Robert Miller

Robert Miller, Artists’ Colourman, Stationer, and librarian, 186, Trongate.—

    In the higher branches of the stationery trade there are some first-class mediums in Glasgow. There is probably not one in this city to whom more credit may be ascribed in this way than Mr. Robert Miller, whose business premises are situated at 186, Trongate. Mr. Miller was first established in 1834 at 215, Gallowgate, then in 1844 he removed to 57, Gallowgate, and then twenty-four years ago removed to these Trongate premises. The place is well and widely known throughout city and country, and consists of a large shop to the front, well appointed in every way.

    The mercantile part of the stock comprises a variety of day books, journals, ledgers, cash books, letter books, and general stationery, and a great assortment of card and pasteboards, drawing and tracing papers and tracing cloths, &c., &c. He operates in engraving, lithographing, letterpress printing, and bookbinding, and is one of the foremost in the supply of engineers, shipbuilders, and architects with all their requisite drawing and tracing materials. As an artists’ colourman he has also an old reputation, and makes a speciality of this part of the business. Oil and water-colours and crayons, drawing easels and instruments, drawing paper mounted on cloth for plans, &c., are also stocked. The business has all along been characterized for its ingenious adaptation to modern requirements and improvements, and Mr. Miller has the credit of making and sustaining an extensive and substantial connection in both town and country.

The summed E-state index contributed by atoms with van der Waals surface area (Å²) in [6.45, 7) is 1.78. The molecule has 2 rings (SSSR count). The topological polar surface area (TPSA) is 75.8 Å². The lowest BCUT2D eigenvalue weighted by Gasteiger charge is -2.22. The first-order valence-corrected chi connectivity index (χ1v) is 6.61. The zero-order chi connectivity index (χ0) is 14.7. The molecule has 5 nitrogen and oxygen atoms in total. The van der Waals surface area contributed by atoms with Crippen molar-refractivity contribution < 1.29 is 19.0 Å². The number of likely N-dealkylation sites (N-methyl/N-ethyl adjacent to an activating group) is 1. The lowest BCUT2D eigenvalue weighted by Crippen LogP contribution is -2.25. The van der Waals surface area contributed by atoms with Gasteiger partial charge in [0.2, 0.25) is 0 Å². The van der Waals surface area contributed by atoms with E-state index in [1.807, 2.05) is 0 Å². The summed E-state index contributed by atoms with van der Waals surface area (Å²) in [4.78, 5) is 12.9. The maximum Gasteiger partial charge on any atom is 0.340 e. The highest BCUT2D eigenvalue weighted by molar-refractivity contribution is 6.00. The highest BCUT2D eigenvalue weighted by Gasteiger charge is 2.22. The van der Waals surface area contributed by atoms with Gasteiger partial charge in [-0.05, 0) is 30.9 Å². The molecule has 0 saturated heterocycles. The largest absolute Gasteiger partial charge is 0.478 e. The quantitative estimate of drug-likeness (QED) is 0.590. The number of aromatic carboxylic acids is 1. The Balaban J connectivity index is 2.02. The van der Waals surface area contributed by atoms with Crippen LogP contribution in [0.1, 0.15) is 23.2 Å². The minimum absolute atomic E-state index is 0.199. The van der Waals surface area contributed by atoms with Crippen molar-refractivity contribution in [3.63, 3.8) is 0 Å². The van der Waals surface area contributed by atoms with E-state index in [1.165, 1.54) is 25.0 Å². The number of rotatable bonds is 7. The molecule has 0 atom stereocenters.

There is another phase of Mr. Miller’s trade, however, which cannot be allowed to pass unnoticed, his business of librarian. “Miller’s Library” is a stock phrase amongst the reading public of the city and for miles around it, and few there are who have not felt its beneficial influence at some time or other. It is the largest private circulating library in Glasgow, contains upwards of forty thousand volumes, and at least two thousand readers. The library forms a large department in the back premises, having a separate entrance from No. 182, Trongate, and was inaugurated at the time Mr. Miller began business in 1834. The books are lent out by the year, half-year, quarter, month, week, or day, the terms being very moderate, and largely taken advantage of. There is a printed catalogue and form of the rules and regulations of the library always kept for perusal, and the concern is most effectively conducted. Considering the unpretentious appearance of the business, it is the best of its kind in the city.

    The educational impetus which the enterprise and energy of Mr. Miller have given to the mercantile, mechanical, artistical, and reading portions of our industrial centres is very potent, and we may be justified in saying that were the results of his fifty-four years labour summed up in detail they would add to the honour due to a long life usefully spent.

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